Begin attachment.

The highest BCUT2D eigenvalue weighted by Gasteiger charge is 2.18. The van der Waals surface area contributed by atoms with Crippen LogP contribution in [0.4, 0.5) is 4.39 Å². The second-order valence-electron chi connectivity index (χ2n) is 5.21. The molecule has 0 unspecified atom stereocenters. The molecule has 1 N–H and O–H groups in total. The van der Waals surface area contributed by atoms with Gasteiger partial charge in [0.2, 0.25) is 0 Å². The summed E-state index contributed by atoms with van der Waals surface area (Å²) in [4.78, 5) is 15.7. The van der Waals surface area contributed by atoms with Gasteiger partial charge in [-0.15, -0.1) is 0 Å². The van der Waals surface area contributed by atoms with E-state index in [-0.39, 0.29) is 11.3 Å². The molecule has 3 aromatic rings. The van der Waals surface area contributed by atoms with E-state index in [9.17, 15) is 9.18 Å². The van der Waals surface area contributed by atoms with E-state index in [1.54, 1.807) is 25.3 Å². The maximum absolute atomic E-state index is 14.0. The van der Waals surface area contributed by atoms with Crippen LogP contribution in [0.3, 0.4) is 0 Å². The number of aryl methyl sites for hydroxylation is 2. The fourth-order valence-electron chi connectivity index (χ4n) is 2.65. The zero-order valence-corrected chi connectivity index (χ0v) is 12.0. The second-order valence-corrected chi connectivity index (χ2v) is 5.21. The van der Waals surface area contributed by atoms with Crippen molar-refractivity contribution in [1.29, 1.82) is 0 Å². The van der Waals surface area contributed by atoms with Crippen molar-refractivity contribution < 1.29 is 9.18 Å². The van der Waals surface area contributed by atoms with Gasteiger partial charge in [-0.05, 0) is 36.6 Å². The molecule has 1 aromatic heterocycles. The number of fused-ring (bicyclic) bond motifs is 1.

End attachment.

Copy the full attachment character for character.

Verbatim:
The highest BCUT2D eigenvalue weighted by Gasteiger charge is 2.18. The van der Waals surface area contributed by atoms with Crippen LogP contribution in [0.4, 0.5) is 4.39 Å². The second-order valence-electron chi connectivity index (χ2n) is 5.21. The molecule has 0 unspecified atom stereocenters. The molecule has 1 N–H and O–H groups in total. The van der Waals surface area contributed by atoms with Gasteiger partial charge in [0.2, 0.25) is 0 Å². The summed E-state index contributed by atoms with van der Waals surface area (Å²) in [4.78, 5) is 15.7. The van der Waals surface area contributed by atoms with Gasteiger partial charge in [-0.15, -0.1) is 0 Å². The van der Waals surface area contributed by atoms with E-state index in [-0.39, 0.29) is 11.3 Å². The molecule has 3 aromatic rings. The van der Waals surface area contributed by atoms with E-state index in [9.17, 15) is 9.18 Å². The van der Waals surface area contributed by atoms with E-state index in [1.54, 1.807) is 25.3 Å². The maximum absolute atomic E-state index is 14.0. The van der Waals surface area contributed by atoms with Crippen LogP contribution in [0.3, 0.4) is 0 Å². The number of aryl methyl sites for hydroxylation is 2. The fourth-order valence-electron chi connectivity index (χ4n) is 2.65. The zero-order valence-corrected chi connectivity index (χ0v) is 12.0. The second-order valence-corrected chi connectivity index (χ2v) is 5.21. The van der Waals surface area contributed by atoms with Crippen molar-refractivity contribution in [1.29, 1.82) is 0 Å². The van der Waals surface area contributed by atoms with Crippen molar-refractivity contribution < 1.29 is 9.18 Å². The van der Waals surface area contributed by atoms with Gasteiger partial charge in [-0.05, 0) is 36.6 Å². The molecule has 1 aromatic heterocycles. The number of fused-ring (bicyclic) bond motifs is 1.